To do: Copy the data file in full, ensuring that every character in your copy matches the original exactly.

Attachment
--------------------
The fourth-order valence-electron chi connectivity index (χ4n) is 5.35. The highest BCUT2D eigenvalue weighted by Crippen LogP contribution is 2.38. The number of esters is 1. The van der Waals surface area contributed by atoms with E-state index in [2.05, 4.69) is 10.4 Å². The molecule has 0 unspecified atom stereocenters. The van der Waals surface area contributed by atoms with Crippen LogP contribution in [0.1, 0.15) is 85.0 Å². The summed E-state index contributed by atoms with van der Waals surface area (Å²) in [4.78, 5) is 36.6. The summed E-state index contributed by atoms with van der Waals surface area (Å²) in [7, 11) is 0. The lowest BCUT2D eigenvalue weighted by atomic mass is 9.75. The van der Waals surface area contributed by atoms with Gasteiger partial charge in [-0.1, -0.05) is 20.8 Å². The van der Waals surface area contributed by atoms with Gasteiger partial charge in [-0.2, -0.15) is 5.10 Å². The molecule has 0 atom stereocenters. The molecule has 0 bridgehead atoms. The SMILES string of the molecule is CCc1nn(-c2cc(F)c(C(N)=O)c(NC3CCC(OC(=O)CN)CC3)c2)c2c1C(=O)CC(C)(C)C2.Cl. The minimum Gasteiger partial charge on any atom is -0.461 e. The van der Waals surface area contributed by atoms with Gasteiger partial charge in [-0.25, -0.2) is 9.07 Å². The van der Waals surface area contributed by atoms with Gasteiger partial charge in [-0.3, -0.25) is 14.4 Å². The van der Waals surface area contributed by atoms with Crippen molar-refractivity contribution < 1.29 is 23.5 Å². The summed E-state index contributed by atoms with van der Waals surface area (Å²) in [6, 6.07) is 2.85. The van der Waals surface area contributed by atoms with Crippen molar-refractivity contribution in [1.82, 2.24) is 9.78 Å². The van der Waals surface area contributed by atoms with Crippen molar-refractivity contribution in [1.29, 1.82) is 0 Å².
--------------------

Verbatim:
The fourth-order valence-electron chi connectivity index (χ4n) is 5.35. The highest BCUT2D eigenvalue weighted by Crippen LogP contribution is 2.38. The number of esters is 1. The van der Waals surface area contributed by atoms with E-state index in [2.05, 4.69) is 10.4 Å². The molecule has 0 unspecified atom stereocenters. The van der Waals surface area contributed by atoms with Crippen LogP contribution in [0.1, 0.15) is 85.0 Å². The summed E-state index contributed by atoms with van der Waals surface area (Å²) in [4.78, 5) is 36.6. The summed E-state index contributed by atoms with van der Waals surface area (Å²) in [7, 11) is 0. The lowest BCUT2D eigenvalue weighted by atomic mass is 9.75. The van der Waals surface area contributed by atoms with Gasteiger partial charge in [-0.1, -0.05) is 20.8 Å². The van der Waals surface area contributed by atoms with Gasteiger partial charge in [-0.2, -0.15) is 5.10 Å². The molecule has 0 atom stereocenters. The molecule has 0 bridgehead atoms. The SMILES string of the molecule is CCc1nn(-c2cc(F)c(C(N)=O)c(NC3CCC(OC(=O)CN)CC3)c2)c2c1C(=O)CC(C)(C)C2.Cl. The minimum Gasteiger partial charge on any atom is -0.461 e. The van der Waals surface area contributed by atoms with Gasteiger partial charge in [-0.25, -0.2) is 9.07 Å². The van der Waals surface area contributed by atoms with Gasteiger partial charge in [-0.3, -0.25) is 14.4 Å². The van der Waals surface area contributed by atoms with Crippen molar-refractivity contribution < 1.29 is 23.5 Å². The summed E-state index contributed by atoms with van der Waals surface area (Å²) in [6, 6.07) is 2.85. The van der Waals surface area contributed by atoms with Crippen molar-refractivity contribution in [1.82, 2.24) is 9.78 Å². The van der Waals surface area contributed by atoms with Crippen molar-refractivity contribution in [1.29, 1.82) is 0 Å².